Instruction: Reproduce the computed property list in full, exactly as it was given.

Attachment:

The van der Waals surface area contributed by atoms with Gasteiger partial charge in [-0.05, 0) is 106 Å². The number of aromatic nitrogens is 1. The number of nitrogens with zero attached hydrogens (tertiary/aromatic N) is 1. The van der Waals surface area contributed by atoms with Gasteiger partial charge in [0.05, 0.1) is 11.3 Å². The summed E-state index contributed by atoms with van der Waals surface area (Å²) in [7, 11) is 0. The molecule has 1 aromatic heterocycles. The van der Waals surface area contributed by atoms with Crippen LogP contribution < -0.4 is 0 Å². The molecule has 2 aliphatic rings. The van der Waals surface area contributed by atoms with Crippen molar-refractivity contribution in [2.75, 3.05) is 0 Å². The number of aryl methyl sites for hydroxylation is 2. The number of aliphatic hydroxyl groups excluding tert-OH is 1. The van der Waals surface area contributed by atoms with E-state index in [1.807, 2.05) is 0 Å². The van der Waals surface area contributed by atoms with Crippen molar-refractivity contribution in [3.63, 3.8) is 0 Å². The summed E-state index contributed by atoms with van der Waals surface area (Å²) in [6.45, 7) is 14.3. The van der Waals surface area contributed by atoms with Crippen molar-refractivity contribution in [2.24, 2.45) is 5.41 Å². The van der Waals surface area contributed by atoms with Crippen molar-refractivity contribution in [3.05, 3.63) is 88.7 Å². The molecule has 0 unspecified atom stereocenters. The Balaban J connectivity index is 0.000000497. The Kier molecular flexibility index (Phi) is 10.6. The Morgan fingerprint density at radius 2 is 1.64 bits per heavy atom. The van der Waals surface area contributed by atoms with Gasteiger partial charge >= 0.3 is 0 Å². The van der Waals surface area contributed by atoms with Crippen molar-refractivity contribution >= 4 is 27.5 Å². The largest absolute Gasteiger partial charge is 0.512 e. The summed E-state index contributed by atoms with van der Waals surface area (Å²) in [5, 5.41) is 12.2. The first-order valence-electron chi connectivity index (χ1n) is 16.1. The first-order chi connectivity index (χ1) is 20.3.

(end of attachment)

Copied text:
The van der Waals surface area contributed by atoms with Gasteiger partial charge in [-0.05, 0) is 106 Å². The number of aromatic nitrogens is 1. The number of nitrogens with zero attached hydrogens (tertiary/aromatic N) is 1. The van der Waals surface area contributed by atoms with Gasteiger partial charge in [0.05, 0.1) is 11.3 Å². The summed E-state index contributed by atoms with van der Waals surface area (Å²) in [7, 11) is 0. The molecule has 1 aromatic heterocycles. The van der Waals surface area contributed by atoms with Crippen LogP contribution < -0.4 is 0 Å². The molecule has 2 aliphatic rings. The van der Waals surface area contributed by atoms with Crippen molar-refractivity contribution in [2.75, 3.05) is 0 Å². The number of aryl methyl sites for hydroxylation is 2. The number of aliphatic hydroxyl groups excluding tert-OH is 1. The van der Waals surface area contributed by atoms with E-state index in [1.807, 2.05) is 0 Å². The van der Waals surface area contributed by atoms with Crippen molar-refractivity contribution in [3.63, 3.8) is 0 Å². The summed E-state index contributed by atoms with van der Waals surface area (Å²) in [6.45, 7) is 14.3. The van der Waals surface area contributed by atoms with Crippen molar-refractivity contribution in [2.24, 2.45) is 5.41 Å². The van der Waals surface area contributed by atoms with Crippen molar-refractivity contribution in [3.05, 3.63) is 88.7 Å². The molecule has 0 unspecified atom stereocenters. The Balaban J connectivity index is 0.000000497. The Kier molecular flexibility index (Phi) is 10.6. The Morgan fingerprint density at radius 2 is 1.64 bits per heavy atom. The van der Waals surface area contributed by atoms with Gasteiger partial charge >= 0.3 is 0 Å². The van der Waals surface area contributed by atoms with Crippen molar-refractivity contribution >= 4 is 27.5 Å². The largest absolute Gasteiger partial charge is 0.512 e. The summed E-state index contributed by atoms with van der Waals surface area (Å²) in [5, 5.41) is 12.2. The first-order valence-electron chi connectivity index (χ1n) is 16.1. The first-order chi connectivity index (χ1) is 20.3.